August 22 Was Black Women’s Equal Pay Day
August 22 was Black Women’s Equal Pay Day and celebrities spoke out on the issue on Twitter.
August 22 marks the approximate day that Black women must work into the new year to earn what white, non-Hispanic men made at the end of the previous year. According to the American Community Survey (ACS) census data, the 2019 wage gap for Black women and men is $.61.
Today is Black Women’s Equal Pay Day, marking the date that Black women have to work into the new year to FINALLY catch up to what white, non-Hispanic men earned last year. pic.twitter.com/XQczjL2r0A
— ACLU (@ACLU) August 22, 2019
According to equalpaytoday.org, 84.4% of Black women are the sole or primary breadwinners for their households, which highlights how serious this problem is for Black women and their families. Many celebrities including Serena Williams, Ava DuVernay, and Kerry Washington are using Twitter to speak out on the issue.
It’s time to take action towards building better spaces for Black women. Join me in standing with Black women to fight for equality in the workplace today–and always. Check out @LeanInOrg‘s recommendations for companies: https://t.co/WkaoUduwFx #BlackWomensEqualPayDay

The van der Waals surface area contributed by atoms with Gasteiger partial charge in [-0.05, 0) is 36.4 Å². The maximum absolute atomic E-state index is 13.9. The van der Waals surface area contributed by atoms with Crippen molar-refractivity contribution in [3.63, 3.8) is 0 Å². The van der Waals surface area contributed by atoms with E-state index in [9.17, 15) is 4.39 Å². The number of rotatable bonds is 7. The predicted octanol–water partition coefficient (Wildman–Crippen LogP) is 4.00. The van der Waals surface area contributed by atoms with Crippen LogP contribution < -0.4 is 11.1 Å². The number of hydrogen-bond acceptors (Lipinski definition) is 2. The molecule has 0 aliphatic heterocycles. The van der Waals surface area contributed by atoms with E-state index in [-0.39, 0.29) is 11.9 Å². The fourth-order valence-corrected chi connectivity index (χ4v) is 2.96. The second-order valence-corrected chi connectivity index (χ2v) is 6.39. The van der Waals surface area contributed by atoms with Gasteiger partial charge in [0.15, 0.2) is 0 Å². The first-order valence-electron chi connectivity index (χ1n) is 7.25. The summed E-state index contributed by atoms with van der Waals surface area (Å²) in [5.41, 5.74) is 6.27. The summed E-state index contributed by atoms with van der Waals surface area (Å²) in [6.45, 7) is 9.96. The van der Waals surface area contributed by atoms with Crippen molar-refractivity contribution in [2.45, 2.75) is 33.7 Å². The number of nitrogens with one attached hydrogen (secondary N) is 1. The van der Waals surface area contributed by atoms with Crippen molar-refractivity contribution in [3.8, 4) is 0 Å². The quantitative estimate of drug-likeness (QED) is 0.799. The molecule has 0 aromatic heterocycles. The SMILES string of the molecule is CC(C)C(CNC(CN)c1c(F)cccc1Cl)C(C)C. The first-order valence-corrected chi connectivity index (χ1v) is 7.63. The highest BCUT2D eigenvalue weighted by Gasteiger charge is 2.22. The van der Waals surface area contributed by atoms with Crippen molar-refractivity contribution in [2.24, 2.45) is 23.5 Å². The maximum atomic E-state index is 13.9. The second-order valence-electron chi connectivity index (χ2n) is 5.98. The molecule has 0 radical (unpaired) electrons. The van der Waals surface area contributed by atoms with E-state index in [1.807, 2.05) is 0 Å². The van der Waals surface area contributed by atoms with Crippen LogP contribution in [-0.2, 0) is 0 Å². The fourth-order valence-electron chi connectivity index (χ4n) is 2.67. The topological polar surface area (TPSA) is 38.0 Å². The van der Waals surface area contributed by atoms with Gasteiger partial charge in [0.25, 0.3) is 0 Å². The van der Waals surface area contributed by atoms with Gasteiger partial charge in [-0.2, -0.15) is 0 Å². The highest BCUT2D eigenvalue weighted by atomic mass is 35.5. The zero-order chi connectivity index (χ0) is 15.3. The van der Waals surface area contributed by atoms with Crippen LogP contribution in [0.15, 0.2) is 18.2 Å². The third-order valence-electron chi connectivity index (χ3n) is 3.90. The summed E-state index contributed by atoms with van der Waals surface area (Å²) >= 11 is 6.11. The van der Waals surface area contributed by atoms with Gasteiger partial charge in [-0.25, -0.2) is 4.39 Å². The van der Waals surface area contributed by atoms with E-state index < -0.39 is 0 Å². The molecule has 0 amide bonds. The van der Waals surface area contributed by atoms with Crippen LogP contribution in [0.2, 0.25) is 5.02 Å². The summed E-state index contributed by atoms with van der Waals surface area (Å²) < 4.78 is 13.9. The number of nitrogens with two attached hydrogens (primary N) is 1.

— Serena Williams (@serenawilliams) August 22, 2019
Today is #BlackWomensEqualPayDay which highlights the hard fact that Black Women in America have to work 599 days to make what white men get in 365 days. Black Women are paid 39% less than their white male counterparts. This is true in every industry. Hollywood included. pic.twitter.com/wvpq9xJmVG
— Ava DuVernay (@ava) August 22, 2019
the day that marks how far Black women had to work into 2019 to catch up with what white men earned in 2018. Did you know that Black women make 39% less than white men & 21% less than white women? Please show your support. https://t.co/7mAVQZsRlJ pic.twitter.com/JOuMomlCwK
— kerry washington (@kerrywashington) August 22, 2019
Black women, and women in general, often fall victim to discrimination from their employers, who tend to rely on gender stereotypes. Black women often fall victim to both gender and racial discrimination. Women have often been steered away from “traditionally male” occupations, and industries where women outnumber men are undervalued compared to their male-dominated counterparts.
This practice is unacceptable in 2019 and women, especially Black women are fighting back. But they can’t fight alone, it is also up to our leaders and Congress to set and enforce legislation that prevents this discriminatory practice in the first place. Civil liberty groups like the American Civil Liberties Union (ACLU) work continuously to help make sure practices like this don’t happen, but it is also up to us to stand together and speak out for our fellow women. It’s important for women to lift each other up because we are all in this together.